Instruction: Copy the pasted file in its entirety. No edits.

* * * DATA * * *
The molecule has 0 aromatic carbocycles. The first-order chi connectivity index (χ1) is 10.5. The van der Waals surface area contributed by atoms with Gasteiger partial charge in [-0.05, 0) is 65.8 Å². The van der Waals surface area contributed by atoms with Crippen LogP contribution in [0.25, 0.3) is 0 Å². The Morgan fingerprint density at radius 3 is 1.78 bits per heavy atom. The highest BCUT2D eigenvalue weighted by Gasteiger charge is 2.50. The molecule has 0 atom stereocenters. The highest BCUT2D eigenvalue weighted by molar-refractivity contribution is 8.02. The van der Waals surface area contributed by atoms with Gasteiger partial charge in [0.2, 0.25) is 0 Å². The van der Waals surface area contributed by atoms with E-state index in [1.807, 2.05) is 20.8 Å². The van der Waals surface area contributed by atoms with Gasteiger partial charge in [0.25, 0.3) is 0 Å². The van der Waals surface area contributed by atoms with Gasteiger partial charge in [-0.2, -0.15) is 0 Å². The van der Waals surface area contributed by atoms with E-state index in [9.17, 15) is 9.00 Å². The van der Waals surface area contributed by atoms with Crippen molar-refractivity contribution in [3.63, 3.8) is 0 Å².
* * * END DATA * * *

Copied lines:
The molecule has 0 aromatic carbocycles. The first-order chi connectivity index (χ1) is 10.5. The van der Waals surface area contributed by atoms with Gasteiger partial charge in [-0.05, 0) is 65.8 Å². The van der Waals surface area contributed by atoms with Crippen LogP contribution in [0.25, 0.3) is 0 Å². The Morgan fingerprint density at radius 3 is 1.78 bits per heavy atom. The highest BCUT2D eigenvalue weighted by Gasteiger charge is 2.50. The molecule has 0 atom stereocenters. The highest BCUT2D eigenvalue weighted by molar-refractivity contribution is 8.02. The van der Waals surface area contributed by atoms with Gasteiger partial charge in [0.2, 0.25) is 0 Å². The van der Waals surface area contributed by atoms with E-state index in [1.807, 2.05) is 20.8 Å². The van der Waals surface area contributed by atoms with Gasteiger partial charge in [0.25, 0.3) is 0 Å². The van der Waals surface area contributed by atoms with Gasteiger partial charge in [-0.2, -0.15) is 0 Å². The van der Waals surface area contributed by atoms with E-state index in [9.17, 15) is 9.00 Å². The van der Waals surface area contributed by atoms with Crippen molar-refractivity contribution in [3.63, 3.8) is 0 Å².